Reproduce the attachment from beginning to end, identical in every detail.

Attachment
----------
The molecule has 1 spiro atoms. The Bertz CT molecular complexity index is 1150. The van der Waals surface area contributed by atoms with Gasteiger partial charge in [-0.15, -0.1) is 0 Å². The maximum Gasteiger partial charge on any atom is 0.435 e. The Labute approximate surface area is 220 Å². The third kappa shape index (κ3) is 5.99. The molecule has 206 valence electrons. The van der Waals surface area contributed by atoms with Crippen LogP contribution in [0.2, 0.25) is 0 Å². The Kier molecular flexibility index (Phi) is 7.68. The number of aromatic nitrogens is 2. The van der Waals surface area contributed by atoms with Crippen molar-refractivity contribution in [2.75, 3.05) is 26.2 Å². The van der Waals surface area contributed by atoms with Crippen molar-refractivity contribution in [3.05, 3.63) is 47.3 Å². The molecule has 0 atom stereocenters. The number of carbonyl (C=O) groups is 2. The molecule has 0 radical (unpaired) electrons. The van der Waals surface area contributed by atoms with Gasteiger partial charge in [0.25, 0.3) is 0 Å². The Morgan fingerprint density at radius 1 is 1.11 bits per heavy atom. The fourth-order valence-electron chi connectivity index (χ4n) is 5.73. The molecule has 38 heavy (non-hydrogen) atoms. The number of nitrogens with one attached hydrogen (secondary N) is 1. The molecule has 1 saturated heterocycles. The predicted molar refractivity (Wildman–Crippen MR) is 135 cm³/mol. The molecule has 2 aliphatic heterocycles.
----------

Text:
The molecule has 1 spiro atoms. The Bertz CT molecular complexity index is 1150. The van der Waals surface area contributed by atoms with Gasteiger partial charge in [-0.15, -0.1) is 0 Å². The maximum Gasteiger partial charge on any atom is 0.435 e. The Labute approximate surface area is 220 Å². The third kappa shape index (κ3) is 5.99. The molecule has 206 valence electrons. The van der Waals surface area contributed by atoms with Crippen LogP contribution in [0.2, 0.25) is 0 Å². The Kier molecular flexibility index (Phi) is 7.68. The number of aromatic nitrogens is 2. The van der Waals surface area contributed by atoms with Crippen molar-refractivity contribution in [2.75, 3.05) is 26.2 Å². The van der Waals surface area contributed by atoms with Crippen molar-refractivity contribution in [3.05, 3.63) is 47.3 Å². The molecule has 0 atom stereocenters. The number of carbonyl (C=O) groups is 2. The molecule has 0 radical (unpaired) electrons. The van der Waals surface area contributed by atoms with Gasteiger partial charge in [0.25, 0.3) is 0 Å². The Morgan fingerprint density at radius 1 is 1.11 bits per heavy atom. The fourth-order valence-electron chi connectivity index (χ4n) is 5.73. The molecule has 38 heavy (non-hydrogen) atoms. The number of nitrogens with one attached hydrogen (secondary N) is 1. The molecule has 1 saturated heterocycles. The predicted molar refractivity (Wildman–Crippen MR) is 135 cm³/mol. The molecule has 2 aliphatic heterocycles.